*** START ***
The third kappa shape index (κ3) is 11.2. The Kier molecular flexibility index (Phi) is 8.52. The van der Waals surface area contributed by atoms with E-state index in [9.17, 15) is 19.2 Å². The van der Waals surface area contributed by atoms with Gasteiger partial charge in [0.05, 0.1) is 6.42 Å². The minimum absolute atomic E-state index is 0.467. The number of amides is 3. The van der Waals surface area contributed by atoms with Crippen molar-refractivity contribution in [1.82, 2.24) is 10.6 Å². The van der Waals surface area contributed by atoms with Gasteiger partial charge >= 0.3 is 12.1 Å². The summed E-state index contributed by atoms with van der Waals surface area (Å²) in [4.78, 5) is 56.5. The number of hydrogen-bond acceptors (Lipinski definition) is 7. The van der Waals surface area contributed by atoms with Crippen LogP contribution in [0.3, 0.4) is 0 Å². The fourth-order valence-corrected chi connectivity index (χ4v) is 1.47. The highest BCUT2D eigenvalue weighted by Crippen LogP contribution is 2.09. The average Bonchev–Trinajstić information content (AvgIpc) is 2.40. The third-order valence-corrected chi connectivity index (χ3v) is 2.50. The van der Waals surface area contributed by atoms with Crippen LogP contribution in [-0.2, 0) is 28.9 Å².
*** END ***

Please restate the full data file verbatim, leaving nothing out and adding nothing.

The third kappa shape index (κ3) is 11.2. The Kier molecular flexibility index (Phi) is 8.52. The van der Waals surface area contributed by atoms with E-state index in [9.17, 15) is 19.2 Å². The van der Waals surface area contributed by atoms with Gasteiger partial charge in [0.05, 0.1) is 6.42 Å². The minimum absolute atomic E-state index is 0.467. The number of amides is 3. The van der Waals surface area contributed by atoms with Crippen molar-refractivity contribution in [1.82, 2.24) is 10.6 Å². The van der Waals surface area contributed by atoms with Gasteiger partial charge >= 0.3 is 12.1 Å². The summed E-state index contributed by atoms with van der Waals surface area (Å²) in [4.78, 5) is 56.5. The number of hydrogen-bond acceptors (Lipinski definition) is 7. The van der Waals surface area contributed by atoms with Crippen LogP contribution in [0.3, 0.4) is 0 Å². The fourth-order valence-corrected chi connectivity index (χ4v) is 1.47. The highest BCUT2D eigenvalue weighted by Crippen LogP contribution is 2.09. The average Bonchev–Trinajstić information content (AvgIpc) is 2.40. The third-order valence-corrected chi connectivity index (χ3v) is 2.50. The van der Waals surface area contributed by atoms with Crippen LogP contribution in [-0.2, 0) is 28.9 Å².